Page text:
By ELIZABETH LOLARGA
ART lover Enrico Manlapaz died quietly in April this year, but left an enormous material and spiritual legacy that has kept his near and dear ones busy classifying, indexing, collating and re-arranging things in the late collector’s Antipolo City house. They have designated his bedroom the Enrico JL Manlapaz gallery by appointment.
Joel Ajero, a sculptor-carpenter who works with old wood and wrought iron, described Manlapaz, who is also his brother-in-law, as “more of a loner but when in a group, he could be the life of a party. His intelligence found expression in his love for music and the arts. You won’t see him dressed like me in sando or kamiseta and shorts, even in the house. He was always properly dressed and well-groomed.”
It fell on the shoulders of the deceased’s relatives like Ajero and children, Manlapaz’s older brother Romeo and sister-in-law Edna, his loyal assistant Harpy Valerio, an art studies graduate of the University of the Philippines now taking her masters in archeology, to sift through the voluminous Filipiniana and Orientalia left behind.
Ajero said he was aware that his in-law was a collector, but when he was alive, he (Ajero) did not go beyond the receiving area. Not until he entered Manlapaz’s private quarters after his demise from lymphoma that he realized the enormous scale of the collection.
Valerio said her late employer was nothing less than “awesome.”
“ He was a man who was into everything and everywhere wherever there was an auction or an art in the park activity. He brought me along, and I’d hear his down-to-earth language, his honesty and loyalty. He’s so organized at his Artis Corpus Gallery. There he’d ask the artists to sign a contact. When there were sales, he’d contact the artists right away so they could get their checks, unlike other gallery owners who wouldn’t call the artist unless he or she made inquiries. He refused pro bono work, saying it shouldn’t be done because we’re all professionals,” Valerio said.
She said Manlapaz “had a very hip attitude. Young artists could converse with him freely without losing their respect for him. He liked collaborating with them, conceptualizing works, including the images that should go into them, then having these concepts executed by painters.”
As for the collecting bug that bit Manlapaz for the longest time, Valerio said he did not just buy items one by one or in small amounts. “It was bulto-bulto (in big volumes), even the stalactites and crystals. And he couldn’t be deceived by the sellers because he did extensive research on these things. He knew what he was buying.”
He was also aware of artists’ financial situation and lent them money or bought their works outright instead of asking them to consign these.
Apart from the material objects he left behind, Manlapaz also left e-mail letters to his friends where he expressed his views on art. He wrote, “I promote art making by artists who I know have the potential for greatness. I cannot seem to relate, and I am sorry for this, to teaching art for kids to keep them away from home in summer, for bored people who want to have a hobby or art for therapeutic purposes. Chances are the art from this group would be traditional copies, repetitions, etc. I do not promote academic or old art. I believe in the divinity of art. It would be sacrilege for me to use art for mundane purposes other than for its own sake.”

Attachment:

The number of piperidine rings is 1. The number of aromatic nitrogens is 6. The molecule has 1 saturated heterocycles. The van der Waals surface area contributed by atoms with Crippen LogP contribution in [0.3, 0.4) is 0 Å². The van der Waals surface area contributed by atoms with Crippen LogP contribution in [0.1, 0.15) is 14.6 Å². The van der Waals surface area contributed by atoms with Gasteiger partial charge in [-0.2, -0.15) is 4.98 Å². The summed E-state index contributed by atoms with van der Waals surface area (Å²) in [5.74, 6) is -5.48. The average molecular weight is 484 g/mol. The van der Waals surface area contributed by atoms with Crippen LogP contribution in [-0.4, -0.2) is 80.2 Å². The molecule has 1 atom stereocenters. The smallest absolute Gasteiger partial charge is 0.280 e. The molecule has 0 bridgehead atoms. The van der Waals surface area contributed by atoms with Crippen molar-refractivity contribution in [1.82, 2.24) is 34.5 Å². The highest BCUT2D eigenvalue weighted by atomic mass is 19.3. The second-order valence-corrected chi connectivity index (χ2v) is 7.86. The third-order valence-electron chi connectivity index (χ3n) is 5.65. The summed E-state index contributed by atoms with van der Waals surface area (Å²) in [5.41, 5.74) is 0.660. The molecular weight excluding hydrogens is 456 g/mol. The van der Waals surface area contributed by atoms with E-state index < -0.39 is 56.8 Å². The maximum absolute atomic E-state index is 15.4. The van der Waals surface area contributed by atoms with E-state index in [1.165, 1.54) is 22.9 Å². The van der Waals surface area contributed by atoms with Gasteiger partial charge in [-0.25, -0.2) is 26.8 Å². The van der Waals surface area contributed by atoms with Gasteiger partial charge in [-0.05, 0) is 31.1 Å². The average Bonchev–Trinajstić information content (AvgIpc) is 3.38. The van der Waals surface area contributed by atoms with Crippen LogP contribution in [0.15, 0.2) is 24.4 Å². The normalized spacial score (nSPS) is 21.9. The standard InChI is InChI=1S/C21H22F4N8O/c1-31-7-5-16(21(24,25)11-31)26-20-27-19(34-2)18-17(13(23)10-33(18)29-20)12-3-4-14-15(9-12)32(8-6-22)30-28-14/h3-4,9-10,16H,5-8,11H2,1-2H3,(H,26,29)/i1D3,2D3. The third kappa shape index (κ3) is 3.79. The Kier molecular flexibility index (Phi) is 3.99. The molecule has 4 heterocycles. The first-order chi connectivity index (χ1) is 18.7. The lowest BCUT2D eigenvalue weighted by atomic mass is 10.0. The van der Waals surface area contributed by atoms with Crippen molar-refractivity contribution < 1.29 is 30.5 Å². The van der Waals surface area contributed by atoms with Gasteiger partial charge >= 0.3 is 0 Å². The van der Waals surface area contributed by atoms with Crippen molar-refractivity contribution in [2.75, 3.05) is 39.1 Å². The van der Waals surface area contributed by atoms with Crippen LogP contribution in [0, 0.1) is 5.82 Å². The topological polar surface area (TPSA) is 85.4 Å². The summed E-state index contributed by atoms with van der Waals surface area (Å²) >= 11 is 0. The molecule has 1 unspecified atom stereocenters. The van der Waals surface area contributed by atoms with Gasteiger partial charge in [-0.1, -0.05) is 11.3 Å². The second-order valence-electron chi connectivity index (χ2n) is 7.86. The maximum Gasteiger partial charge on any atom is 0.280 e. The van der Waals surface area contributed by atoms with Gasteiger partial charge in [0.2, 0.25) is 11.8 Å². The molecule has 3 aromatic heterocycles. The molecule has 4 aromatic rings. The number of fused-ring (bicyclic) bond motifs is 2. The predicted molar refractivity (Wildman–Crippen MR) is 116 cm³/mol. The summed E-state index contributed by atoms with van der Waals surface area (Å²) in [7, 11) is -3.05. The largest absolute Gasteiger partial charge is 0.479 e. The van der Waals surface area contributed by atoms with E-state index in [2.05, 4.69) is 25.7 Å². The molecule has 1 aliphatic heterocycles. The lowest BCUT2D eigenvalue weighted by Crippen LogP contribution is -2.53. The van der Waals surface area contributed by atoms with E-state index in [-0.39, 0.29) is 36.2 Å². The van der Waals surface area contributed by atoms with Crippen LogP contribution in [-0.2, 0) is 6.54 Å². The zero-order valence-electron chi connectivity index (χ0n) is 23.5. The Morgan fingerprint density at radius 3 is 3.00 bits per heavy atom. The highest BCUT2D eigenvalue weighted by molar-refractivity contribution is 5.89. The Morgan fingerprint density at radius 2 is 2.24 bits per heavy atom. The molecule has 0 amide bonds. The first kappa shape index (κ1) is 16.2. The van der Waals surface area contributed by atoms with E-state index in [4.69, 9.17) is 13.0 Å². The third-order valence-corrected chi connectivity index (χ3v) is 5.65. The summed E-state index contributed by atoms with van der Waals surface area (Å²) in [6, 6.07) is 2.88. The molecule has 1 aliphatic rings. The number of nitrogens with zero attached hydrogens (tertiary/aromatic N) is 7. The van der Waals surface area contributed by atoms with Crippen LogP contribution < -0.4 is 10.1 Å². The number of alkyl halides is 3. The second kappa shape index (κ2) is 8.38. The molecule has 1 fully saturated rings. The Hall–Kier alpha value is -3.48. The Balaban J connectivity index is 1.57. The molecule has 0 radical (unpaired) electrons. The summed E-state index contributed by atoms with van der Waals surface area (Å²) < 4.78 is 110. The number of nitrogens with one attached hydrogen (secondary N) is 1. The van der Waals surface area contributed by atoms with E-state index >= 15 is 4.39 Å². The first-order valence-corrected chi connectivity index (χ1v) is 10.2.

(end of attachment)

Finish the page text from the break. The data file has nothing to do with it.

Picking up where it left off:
A believer in Tibetan Buddhism, he said, “Only certain religions concocted the idea that God is separate from us. That is for the sole purpose of inventing a ‘bridge’ to connect to God. And we all know what this means. Asian and more ‘primitive’ belief systems are more attuned to the ‘God in me’ system. ‘Aloha‘ says the Hawaiian. ‘Namaste‘, ‘namaskar‘, says the Indian. ‘Wei‘, says the Thai. Yes, all these terms mean “I greet God in you.”
He liked to question popular beliefs on meditation, for example. He wrote, “Why meditate to practice the Presence? Everything that happens to you, everything that occurs within you and everything you think, say, or do, all emanate from the Divine in you.”
Meanwhile, Ajero and the rest of the Manlapaz family have fixed the Antipolo house to receive visitors who may wish to view the collection that includes paintings, sculptures, prints, one-of-a-kind furniture, stoneware, including early works by Ugu Bigyan, Jaime and Anne de Guzman, Nelfa Querubin, among others, feng shui chimes and bells, blue and white, red and white vases and vessels, nearly countless Buddhas and boddhisatvas, T’boli belts, rare Filipiniana books.
To ask for an appointment for a private viewing of the Enrico JL Manlapaz Gallery, email firstname.lastname@example.org.